GUIDs for Taxon Names and Taxon Concepts

Richard Pyle deepreef at BISHOPMUSEUM.ORG
Mon Nov 14 09:28:04 CET 2005

Hi Roger,

Sorry, I wasn't clear enough.  I think the simplest way to clarify is to
answer your questions directly:

> So we have a 'static' document and it is chuck full of NameStrings. I have
circled some of them.
> We have Ditrichum cornubicum (a red data book moss). It is mentioned, with
a picture on the
> previous page and at the top of this page it is mentioned a few more
times. Further down this
> page we have Buxbaumia aphylla which is also mentioned twice. There is a
picture of it on
> the next page.
> So how many name usages do we have here?

One.  A "NameString" is defined as a string of textual characters meant to
represent a name of biological organisms.  That there may be many replicate
copies of the *same* NameString within one documentation instance does not
mean there are many NameStrings (keeping in mind the "or is explicitly
implied" part of the definition).

> Does each mention of the name on the page count as a usage?

No, because they are replicate copies of the same NameString; not different

> - would seem to be a silly thing to do.

Yes, it would.

> Does mentioning the name on different pages mean different usages?

Not if those different pages are within the same scope of the documentation
instance.  Sometimes, however, what seems like a single documentation
instance may be subdivided into several documentation instances (e.g.,
chapters in a book), so it depends on what the scope of the documentation
instance is.  Please note that this realm of ambiguity exists completely
independently of the problems we're discussing about GUID "units" in
taxonomy, and thus applies equally to all solutions to the question of what
object(s) should receive a taxon GUID.

> - would also be silly but we don't have anyway to judge
> (different pages within a journal or combined work for example?)

We judge based on the defined scope of the documentation instance (hence my
parenthetical comment, "assuming sufficient metadata for identifying a
documentation instance").

> How about same page but different context? The picture may be of a
> different moss to the one that they mention in the text.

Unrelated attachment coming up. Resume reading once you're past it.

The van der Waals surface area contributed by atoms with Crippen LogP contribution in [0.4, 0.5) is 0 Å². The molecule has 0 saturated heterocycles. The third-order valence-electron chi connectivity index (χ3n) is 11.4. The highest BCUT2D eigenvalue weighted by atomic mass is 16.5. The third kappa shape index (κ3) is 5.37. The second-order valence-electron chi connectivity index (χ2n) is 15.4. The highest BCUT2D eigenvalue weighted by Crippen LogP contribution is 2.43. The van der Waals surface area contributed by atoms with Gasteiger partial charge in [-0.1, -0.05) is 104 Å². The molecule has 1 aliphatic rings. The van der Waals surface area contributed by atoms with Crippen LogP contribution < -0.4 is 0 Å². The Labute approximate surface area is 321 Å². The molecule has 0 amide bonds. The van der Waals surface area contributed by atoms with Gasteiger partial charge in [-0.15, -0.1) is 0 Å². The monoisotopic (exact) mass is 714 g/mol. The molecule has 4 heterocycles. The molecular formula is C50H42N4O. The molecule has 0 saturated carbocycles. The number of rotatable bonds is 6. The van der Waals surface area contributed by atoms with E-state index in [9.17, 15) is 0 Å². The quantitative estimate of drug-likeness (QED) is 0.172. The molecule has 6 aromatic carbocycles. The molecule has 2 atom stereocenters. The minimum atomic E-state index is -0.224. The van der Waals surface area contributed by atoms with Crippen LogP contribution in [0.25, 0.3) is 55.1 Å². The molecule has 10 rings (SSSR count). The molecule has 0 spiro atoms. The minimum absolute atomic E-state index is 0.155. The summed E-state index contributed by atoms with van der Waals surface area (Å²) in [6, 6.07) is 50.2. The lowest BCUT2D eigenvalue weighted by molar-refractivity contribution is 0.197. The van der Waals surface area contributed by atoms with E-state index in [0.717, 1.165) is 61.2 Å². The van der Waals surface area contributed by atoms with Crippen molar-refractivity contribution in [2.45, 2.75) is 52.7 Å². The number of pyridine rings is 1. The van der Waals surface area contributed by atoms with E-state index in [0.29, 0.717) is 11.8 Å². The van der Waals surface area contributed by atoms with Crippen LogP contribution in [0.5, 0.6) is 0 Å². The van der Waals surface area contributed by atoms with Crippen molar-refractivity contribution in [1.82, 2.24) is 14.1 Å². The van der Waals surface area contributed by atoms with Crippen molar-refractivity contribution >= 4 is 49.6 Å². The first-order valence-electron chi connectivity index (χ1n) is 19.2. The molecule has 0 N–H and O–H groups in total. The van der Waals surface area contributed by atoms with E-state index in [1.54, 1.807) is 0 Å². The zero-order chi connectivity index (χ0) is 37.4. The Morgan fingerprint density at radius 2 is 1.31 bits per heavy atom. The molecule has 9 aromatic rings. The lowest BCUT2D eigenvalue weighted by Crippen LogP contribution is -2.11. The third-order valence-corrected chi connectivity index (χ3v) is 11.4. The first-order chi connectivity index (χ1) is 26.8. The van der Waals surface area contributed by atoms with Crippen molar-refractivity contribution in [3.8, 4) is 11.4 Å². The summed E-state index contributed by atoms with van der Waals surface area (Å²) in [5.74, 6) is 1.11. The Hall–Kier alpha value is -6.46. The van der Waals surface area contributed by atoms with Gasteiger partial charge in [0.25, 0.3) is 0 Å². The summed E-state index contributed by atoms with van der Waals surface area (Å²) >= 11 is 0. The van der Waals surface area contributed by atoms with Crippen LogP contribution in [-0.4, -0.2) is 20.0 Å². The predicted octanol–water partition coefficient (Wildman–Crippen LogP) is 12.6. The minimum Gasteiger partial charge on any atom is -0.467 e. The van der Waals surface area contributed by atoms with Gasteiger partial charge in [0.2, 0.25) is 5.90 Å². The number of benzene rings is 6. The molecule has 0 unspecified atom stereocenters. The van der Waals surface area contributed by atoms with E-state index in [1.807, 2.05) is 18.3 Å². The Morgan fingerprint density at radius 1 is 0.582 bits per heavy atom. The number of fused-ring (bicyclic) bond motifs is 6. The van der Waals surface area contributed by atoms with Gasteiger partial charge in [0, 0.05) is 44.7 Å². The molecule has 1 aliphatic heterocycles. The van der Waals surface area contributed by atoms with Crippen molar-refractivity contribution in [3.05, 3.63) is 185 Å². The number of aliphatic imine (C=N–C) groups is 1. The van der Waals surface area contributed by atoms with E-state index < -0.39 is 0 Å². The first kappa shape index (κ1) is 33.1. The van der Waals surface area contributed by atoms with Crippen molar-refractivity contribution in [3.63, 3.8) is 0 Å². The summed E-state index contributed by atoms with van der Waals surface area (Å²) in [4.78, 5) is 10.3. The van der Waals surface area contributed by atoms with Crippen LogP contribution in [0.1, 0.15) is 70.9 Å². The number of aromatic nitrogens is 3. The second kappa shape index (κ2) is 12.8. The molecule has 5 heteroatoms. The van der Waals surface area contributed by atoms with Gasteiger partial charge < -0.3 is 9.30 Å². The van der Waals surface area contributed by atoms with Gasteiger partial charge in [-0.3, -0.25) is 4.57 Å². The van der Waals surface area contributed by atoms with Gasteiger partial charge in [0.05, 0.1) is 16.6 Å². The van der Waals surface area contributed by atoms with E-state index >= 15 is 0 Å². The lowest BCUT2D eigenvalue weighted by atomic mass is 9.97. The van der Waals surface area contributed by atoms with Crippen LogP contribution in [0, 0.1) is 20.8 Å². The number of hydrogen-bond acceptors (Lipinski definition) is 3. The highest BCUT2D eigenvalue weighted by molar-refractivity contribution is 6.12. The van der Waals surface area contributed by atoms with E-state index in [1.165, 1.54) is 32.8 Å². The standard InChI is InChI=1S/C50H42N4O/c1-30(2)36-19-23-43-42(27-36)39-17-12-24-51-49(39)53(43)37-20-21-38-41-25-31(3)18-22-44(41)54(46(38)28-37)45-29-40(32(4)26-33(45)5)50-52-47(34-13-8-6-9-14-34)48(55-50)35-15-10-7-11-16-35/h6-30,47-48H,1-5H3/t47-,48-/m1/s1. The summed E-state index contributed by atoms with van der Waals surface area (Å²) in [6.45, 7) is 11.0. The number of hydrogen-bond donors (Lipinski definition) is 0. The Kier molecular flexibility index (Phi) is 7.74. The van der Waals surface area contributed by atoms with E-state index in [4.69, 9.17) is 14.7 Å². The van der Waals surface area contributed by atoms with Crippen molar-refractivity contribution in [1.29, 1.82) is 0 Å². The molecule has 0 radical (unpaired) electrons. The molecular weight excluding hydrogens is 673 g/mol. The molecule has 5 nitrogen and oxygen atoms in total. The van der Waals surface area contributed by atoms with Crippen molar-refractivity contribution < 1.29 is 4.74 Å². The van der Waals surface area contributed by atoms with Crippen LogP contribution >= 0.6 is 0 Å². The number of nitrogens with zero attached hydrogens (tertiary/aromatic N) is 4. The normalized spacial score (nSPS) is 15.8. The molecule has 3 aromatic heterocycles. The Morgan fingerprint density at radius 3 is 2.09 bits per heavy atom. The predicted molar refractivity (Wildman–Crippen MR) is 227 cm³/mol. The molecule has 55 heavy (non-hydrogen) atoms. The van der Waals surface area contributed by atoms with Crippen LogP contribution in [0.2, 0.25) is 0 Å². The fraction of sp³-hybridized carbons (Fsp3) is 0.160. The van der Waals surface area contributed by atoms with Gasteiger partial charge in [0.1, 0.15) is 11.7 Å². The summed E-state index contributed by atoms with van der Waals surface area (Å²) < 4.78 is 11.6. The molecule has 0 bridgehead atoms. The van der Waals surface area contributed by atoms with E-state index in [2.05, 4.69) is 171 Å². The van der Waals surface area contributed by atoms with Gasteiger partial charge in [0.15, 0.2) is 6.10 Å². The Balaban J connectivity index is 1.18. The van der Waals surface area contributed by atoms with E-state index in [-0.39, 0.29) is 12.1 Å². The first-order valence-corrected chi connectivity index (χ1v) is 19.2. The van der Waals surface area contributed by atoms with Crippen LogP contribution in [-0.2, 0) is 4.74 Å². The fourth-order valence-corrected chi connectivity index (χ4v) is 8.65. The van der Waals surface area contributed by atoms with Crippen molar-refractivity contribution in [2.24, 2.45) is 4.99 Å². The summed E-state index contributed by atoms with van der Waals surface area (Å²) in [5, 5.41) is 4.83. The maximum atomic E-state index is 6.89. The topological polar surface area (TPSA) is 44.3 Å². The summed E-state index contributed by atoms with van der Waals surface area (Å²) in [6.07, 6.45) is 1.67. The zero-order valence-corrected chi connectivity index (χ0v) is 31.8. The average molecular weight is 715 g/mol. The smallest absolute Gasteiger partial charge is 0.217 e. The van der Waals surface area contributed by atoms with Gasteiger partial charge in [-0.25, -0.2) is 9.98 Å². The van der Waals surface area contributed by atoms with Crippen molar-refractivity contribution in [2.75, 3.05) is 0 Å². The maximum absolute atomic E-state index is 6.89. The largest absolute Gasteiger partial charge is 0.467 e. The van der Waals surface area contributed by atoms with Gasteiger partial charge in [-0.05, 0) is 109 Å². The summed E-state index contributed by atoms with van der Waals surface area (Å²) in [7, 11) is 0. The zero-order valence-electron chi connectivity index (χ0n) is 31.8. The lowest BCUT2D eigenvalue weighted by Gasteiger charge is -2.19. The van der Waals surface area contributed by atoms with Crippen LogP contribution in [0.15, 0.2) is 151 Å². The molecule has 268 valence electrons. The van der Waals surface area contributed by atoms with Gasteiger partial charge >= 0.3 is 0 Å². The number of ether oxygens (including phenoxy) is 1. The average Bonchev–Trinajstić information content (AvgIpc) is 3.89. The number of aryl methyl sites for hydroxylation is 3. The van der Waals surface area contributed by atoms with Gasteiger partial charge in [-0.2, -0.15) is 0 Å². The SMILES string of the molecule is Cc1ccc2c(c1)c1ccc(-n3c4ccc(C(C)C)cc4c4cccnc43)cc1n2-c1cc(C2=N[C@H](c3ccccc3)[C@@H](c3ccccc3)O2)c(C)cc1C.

A picture is not a NameString. Multiple replicates of the same literal or
explicitly implied NameString within the same defined documentation instance
do not constitute multiple NameStrings, and hence do not represent multiple
usage instances.

> If a subspecies is mentioned does that count as a usage of
> the specific name (it has been used)

Yes, of course. True even for autonyms, such as "Pseudanthias ventralis
ventralis", being a separate NameString from "Pseudanthias ventralis" (the
former consisting of 32 textual characters (including the spaces), and the
latter consisting of 22 textual characters (including the space).

> and likewise a binomial implies a usage of the genus name.

Yes, that is correct. Just as trinomial implies usage of a species name as
well as a genus name. Part of "explicitly implied".

> There are around 1100 species mentioned in this publication.
> They are probably mentioned on average 3 times each (a guess)
> so that is 3300 new name usages.

No, it is 1100 NameString usages that include spaces as part of the
NameString (i.e., species-group names), plus an additional 300 NameString
usages at the genus level (a guess), plus whatever NameStrings at higher

Again, a NameString is identified as a string of textual characters meant to
represent a name of biological organisms.  Multiple copies of the same
NameString meant to represent the same name of the same biological organisms
within a defined documentation instance do not constitute multiple
NameStrings, and hence do not represent multiple NameUsage instances.  The
"meant to represent a name of biological organisms" part of the definition
is necessary to address the fact that homonyms are meant to refer to
different names, even though they share the same NameString.  Thus, the
appearance of two separate homonymous NameStrings intended to represent two
separate names, constitute two separate NameUsage instances (in need to two
separate GUIDs).

> I really can't see how one would apply your definition.

How about now, after I have clarified the definition?

> Perhaps if you restricted it to taxonomic works

That is a question of the scope of documentation instances; not the scope of
NameUsage instances.  I would suggest leaving the definition flexible and

> It certainly isn't clear to me.

Is it any more clear now?  If not, please let me know what parts don't make